Less than a mile away from the Law School, some of the country’s most important work is taking place at the Global Water Center, led by the Water Council. Water may seem like a basic right to most Americans, but across the globe, it is often a precious commodity. This will soon become a new reality in the water rich Midwest, as the demand on area water resources leads to an increasingly critical supply. The U.S. Geological Survey reported that pumping of groundwater in the Chicago-Milwaukee area from 1864 to 1980, has lowered groundwater levels by as much as 900 feet. Below is a map that illuminates the critical depletion affecting U.S. ground water supplies.
From Groundwater Depletion in the United States (1900-2008), USGS Scientific Investigations Report 2013-5079.
Facing the critical groundwater depletion taking place across the country over the last 100 years, Milwaukee non-profit, the Water Council, is rising to meet the challenge. The Water Council is dedicated to solving serious global water challenges by supporting innovation in freshwater technology and driving new solutions to a world that increasingly needs them. The Council has led the way through impressive collaboration—connecting 238 water technology businesses and a leadership network of 200 members from around the world. This expertise has included input from several Marquette University departments, including Marquette University Law School.
Marquette Law School’s Water Law and Policy Initiative has partnered with the Water Council on a variety of programs. Led by Professor David Strifling, the initiative assesses the legal aspects of water policy and facilitates collaboration between experts to provide information on the legal and policy aspects of critical water-related issues. The initiative brings very important but often unnoticed legal policies to the forefront. From Wisconsin strengthening its position on the public trust doctrine, to the effect of water policy on conflict in the middle east. The combination of scientific and legal work being done at the center is an effective method for reaching the Water Council’s goals and implementing them through the legal landscape.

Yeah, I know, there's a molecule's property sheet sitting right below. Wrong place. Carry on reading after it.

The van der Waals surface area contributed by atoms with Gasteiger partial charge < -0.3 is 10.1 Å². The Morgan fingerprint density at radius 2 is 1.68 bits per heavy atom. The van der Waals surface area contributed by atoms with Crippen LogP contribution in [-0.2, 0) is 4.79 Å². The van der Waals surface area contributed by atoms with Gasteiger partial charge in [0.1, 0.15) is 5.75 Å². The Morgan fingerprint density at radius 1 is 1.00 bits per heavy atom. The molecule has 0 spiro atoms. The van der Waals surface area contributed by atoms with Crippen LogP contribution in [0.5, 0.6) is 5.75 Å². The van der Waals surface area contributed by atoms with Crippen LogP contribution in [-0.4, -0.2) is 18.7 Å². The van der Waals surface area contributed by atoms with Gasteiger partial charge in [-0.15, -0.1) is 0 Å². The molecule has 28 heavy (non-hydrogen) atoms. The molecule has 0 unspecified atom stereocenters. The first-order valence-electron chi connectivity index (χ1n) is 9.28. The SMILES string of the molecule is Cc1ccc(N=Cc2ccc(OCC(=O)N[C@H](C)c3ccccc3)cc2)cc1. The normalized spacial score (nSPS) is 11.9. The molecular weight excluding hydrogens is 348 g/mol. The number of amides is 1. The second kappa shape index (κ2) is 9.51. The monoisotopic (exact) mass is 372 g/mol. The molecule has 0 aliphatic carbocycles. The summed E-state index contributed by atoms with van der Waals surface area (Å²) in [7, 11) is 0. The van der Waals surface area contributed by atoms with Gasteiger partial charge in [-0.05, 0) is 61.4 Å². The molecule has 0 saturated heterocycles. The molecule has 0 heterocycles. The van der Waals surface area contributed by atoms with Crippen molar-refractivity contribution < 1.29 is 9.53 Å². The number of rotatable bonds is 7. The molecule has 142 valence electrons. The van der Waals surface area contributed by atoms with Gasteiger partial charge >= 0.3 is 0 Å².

Dr. Krassi Hristova is the director of the Marquette space in the Global Water Center and is leading efforts to study the area’s water resources. As she took me on a tour of the facility, I noticed a variety of water samples sourced from a variety of local waters, like Bradford beach and dairy farms in Kewaunee county. Dr. Hristova went over a significant number of studies taking place in the Marquette labs at the Global Water Center. These studies address a number of water issues that not only the area is facing, but also the entire country. From widespread drought in California to lead pipes poisoning Milwaukee’s children, the water issues facing us are growing at a rapid rate. Marquette’s research is key to understanding the issues and finding a solution.
In addition to Marquette, several companies and universities maintain offices in the Global Water Center, keeping them at the center of the action. Veolia Water NA, Badger Meter, Michael Best & Friedrich LLP, and A.O. Smith Corporation are among the prominent companies that have a presence at the Global Water Center. Their presence allows them to connect with the Water Council’s resources as well as talent from local universities. One of the initial investors was prominent law firm Michael Best & Friedrich, LLP. The firm was one of the first backers of the Water Council and was eager to partner with one of the most powerful water technology hubs in the world and views Marquette’s partnership with the Water Council as a great resource for the law school.
The Global Water Center is a key resource for Milwaukee in furthering its goal to attract creative talent and innovative ideas. By helping people and companies better use their water resources, Milwaukee has an opportunity to become a key player in the global economy.